Cuno has now responded on the Princeton University Press blog: "Where do the great treasures of ancient art belong?", January 27, 2009.
He poses the question:
“Where do the great treasures of ancient art belong? In Western museums or in countries where the civilizations that created them once flourished?”Cuno considers the place of the bronze horses of San Marco in Venice, removed from Constantinople - and who knows where before then. But this is not an example of recent looting from an archaeological site.
A second historic example is provided by the Parthenon sculptures. Yet to turn from this monument to mount an attack on the motives of Greek claims on archaeological material shows a lack of rigour in Cuno's thinking. Is it "Greek nationalism" (as Cuno terms it) to ask for the return of a bronze sculpture, a funerary stele, a gold wreath, and a bronze krater that appear to have been looted in recent years? Are the requests driven by a desire to protect our universal cultural heritage? Yet he is silent on such returns.
Cuno returns to one of his favoured themes, the encyclopedic or universal museum:
Encyclopedic museums, like the British Museum or the Metropolitan Museum or the Art Institute of Chicago, serve as a force for understanding, tolerance, and the dissolution of ignorance and superstition about the world. They remind us of the connections that course through history and manifest themselves in the objects we prize for their beauty, eloquence, and fresh strangeness. They remind us that culture is always living culture, always changing the way we see the world, and always transforming us, ourselves, into the bargain.Cuno forgets that such museums remind us of the collecting process (or "provenance" as some choose to describe it). The display of Benin bronzes in such museums reminds me, and I am sure others, of the African defenders of Benin city mown down by Maxim guns as British troops took part in the Benin Punitive Expedition. This does not fall into my definition of tolerance.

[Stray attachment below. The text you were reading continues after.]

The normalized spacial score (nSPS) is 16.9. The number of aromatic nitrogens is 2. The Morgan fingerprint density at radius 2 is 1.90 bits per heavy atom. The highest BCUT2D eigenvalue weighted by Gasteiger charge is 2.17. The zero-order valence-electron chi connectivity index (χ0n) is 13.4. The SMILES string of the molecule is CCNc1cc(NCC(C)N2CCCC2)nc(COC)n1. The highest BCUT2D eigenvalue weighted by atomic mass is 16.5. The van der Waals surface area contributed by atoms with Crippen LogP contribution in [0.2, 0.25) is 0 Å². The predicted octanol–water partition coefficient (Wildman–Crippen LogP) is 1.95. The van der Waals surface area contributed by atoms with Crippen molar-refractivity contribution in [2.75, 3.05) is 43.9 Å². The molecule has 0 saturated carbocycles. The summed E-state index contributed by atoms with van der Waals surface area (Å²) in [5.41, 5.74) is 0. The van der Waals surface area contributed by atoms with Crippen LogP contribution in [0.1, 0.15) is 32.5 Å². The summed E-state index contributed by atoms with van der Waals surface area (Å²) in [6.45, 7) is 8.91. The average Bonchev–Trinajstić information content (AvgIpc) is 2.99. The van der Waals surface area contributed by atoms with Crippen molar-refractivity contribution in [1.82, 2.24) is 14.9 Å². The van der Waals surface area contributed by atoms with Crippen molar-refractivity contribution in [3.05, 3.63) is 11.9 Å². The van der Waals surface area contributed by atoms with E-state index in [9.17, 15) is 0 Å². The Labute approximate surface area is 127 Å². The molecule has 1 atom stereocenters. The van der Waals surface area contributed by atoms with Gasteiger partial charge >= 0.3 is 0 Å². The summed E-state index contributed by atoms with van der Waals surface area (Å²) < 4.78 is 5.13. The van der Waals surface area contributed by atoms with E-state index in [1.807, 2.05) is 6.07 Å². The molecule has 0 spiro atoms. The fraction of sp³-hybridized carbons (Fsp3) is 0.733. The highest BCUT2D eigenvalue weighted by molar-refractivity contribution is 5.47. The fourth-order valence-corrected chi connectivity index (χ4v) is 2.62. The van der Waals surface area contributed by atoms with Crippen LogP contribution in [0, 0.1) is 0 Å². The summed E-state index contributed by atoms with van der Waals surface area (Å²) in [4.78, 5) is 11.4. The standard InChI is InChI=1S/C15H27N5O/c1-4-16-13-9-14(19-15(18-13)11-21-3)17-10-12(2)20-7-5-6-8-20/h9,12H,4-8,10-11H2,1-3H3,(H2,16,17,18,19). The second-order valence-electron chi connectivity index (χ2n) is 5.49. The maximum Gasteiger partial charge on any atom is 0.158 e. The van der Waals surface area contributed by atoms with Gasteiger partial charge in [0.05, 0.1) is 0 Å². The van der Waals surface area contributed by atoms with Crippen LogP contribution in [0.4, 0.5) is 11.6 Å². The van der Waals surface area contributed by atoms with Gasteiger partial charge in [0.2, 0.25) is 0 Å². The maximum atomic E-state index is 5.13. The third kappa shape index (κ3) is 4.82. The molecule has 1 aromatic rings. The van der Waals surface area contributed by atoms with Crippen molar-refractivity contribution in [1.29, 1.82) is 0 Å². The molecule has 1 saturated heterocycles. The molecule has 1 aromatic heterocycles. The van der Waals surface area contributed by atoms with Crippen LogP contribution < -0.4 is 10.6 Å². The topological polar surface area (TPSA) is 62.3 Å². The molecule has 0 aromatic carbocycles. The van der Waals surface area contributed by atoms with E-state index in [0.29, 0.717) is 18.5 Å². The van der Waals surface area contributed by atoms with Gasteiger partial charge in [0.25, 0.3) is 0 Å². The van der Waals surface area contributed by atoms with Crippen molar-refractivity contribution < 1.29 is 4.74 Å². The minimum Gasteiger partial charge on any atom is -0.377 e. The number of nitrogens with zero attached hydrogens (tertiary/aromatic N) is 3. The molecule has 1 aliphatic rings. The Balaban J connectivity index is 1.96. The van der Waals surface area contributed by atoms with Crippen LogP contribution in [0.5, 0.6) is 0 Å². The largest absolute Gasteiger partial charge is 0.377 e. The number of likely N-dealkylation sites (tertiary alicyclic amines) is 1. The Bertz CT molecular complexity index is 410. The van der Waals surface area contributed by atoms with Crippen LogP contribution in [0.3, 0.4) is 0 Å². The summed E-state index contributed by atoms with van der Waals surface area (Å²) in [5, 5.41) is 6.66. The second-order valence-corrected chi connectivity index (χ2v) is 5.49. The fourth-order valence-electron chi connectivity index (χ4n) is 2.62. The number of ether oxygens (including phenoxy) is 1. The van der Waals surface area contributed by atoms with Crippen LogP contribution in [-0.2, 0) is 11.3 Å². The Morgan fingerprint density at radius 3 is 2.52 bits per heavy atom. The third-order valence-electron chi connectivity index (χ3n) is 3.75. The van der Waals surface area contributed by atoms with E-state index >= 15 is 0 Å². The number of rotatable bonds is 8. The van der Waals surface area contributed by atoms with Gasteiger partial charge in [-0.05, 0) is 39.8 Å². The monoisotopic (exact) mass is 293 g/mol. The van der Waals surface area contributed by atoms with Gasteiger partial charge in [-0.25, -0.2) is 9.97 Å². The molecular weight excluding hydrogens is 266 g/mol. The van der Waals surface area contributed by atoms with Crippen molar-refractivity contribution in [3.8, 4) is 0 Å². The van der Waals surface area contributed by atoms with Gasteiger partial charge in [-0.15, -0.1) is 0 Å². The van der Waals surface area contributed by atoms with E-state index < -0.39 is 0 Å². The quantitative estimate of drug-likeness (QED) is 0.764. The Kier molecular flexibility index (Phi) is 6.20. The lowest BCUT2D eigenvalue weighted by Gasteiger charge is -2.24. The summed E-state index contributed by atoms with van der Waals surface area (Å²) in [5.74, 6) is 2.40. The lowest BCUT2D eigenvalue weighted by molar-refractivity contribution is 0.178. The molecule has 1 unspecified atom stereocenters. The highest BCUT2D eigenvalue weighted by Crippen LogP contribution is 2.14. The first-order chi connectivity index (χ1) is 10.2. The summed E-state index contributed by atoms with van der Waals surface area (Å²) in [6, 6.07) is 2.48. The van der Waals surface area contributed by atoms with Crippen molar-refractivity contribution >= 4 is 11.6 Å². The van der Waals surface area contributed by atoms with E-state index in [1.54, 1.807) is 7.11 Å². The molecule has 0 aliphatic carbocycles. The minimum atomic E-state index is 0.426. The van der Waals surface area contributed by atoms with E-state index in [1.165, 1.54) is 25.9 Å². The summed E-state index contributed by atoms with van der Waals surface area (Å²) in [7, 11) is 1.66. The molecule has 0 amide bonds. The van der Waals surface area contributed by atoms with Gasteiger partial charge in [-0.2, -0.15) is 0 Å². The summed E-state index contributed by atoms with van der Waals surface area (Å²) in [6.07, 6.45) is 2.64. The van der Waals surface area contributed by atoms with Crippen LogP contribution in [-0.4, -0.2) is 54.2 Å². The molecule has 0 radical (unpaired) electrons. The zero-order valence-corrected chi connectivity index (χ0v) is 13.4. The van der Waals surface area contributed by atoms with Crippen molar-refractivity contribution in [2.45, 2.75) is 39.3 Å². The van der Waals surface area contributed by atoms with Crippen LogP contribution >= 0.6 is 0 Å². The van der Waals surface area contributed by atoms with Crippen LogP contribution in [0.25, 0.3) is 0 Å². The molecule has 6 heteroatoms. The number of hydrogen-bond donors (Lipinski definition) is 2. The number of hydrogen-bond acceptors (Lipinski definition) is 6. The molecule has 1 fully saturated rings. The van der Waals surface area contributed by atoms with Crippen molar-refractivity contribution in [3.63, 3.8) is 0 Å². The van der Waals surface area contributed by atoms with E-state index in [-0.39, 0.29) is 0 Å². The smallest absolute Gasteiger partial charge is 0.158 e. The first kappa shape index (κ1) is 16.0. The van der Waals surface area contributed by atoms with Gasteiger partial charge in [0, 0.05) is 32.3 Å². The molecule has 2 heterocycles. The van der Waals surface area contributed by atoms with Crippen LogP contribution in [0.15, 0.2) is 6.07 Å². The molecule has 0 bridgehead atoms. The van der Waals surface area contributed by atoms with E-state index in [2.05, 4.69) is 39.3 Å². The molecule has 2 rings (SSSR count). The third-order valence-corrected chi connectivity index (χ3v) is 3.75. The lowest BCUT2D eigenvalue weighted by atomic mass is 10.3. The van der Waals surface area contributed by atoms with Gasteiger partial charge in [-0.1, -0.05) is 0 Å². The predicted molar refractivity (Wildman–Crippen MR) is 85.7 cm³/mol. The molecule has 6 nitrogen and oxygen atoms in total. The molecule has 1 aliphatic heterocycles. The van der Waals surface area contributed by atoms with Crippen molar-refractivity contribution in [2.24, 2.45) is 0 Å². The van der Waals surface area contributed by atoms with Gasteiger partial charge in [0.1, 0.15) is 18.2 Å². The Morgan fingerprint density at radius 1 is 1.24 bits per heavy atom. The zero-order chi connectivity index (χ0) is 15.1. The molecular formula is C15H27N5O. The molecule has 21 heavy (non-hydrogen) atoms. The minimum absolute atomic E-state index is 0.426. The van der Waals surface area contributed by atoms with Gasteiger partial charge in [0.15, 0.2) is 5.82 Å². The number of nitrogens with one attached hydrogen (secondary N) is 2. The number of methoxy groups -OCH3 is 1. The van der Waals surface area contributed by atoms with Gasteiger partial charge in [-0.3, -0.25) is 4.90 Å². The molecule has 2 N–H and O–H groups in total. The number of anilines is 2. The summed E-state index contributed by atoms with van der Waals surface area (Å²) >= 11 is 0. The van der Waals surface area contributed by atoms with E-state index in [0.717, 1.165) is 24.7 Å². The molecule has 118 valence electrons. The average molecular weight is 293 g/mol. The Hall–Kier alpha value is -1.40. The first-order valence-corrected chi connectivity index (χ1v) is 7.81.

A second question introduced Cuno's piece - but is left unanswered.
The more vexing and urgent one — how can we prevent the looting of archaeological sites and the illicit trade in antiquities -– is not the topic of this article.Yet this is exactly the question behind his second section which notes:
The government of Italy claims that all antiquities found within the borders of the modern state of Italy were made by cultures autonomous to the region.Perhaps Cuno could have said that Italy has been asking for the return of antiquities (well over 100 at the last count) because they appear to have been looted from archaeological sites in the modern state of Italy since 1970. How could such pieces end up in prestigious public collections in North America?
How can we prevent looting, Cuno asks (even if he does not want to answer it here)? How can we prevent the illicit trade in antiquities?
One solution to get senior museum curators in North America (and elsewhere) to acknowledge that they need to adopt a rigorous acquisition policy. And the AAMD has indeed taken a step in the right direction. (But there is unwillingness on the part of some AAMD organisations to engage with the new spirit of transparency.)
This latest posting from Cuno shows that he has not been listening to criticisms from the archaeological and heritage communities. We want to understand the great archaeological finds - Cuno's "great treasures of ancient art" - as part of an archaeological assemblage and not as single items devoid of their contexts.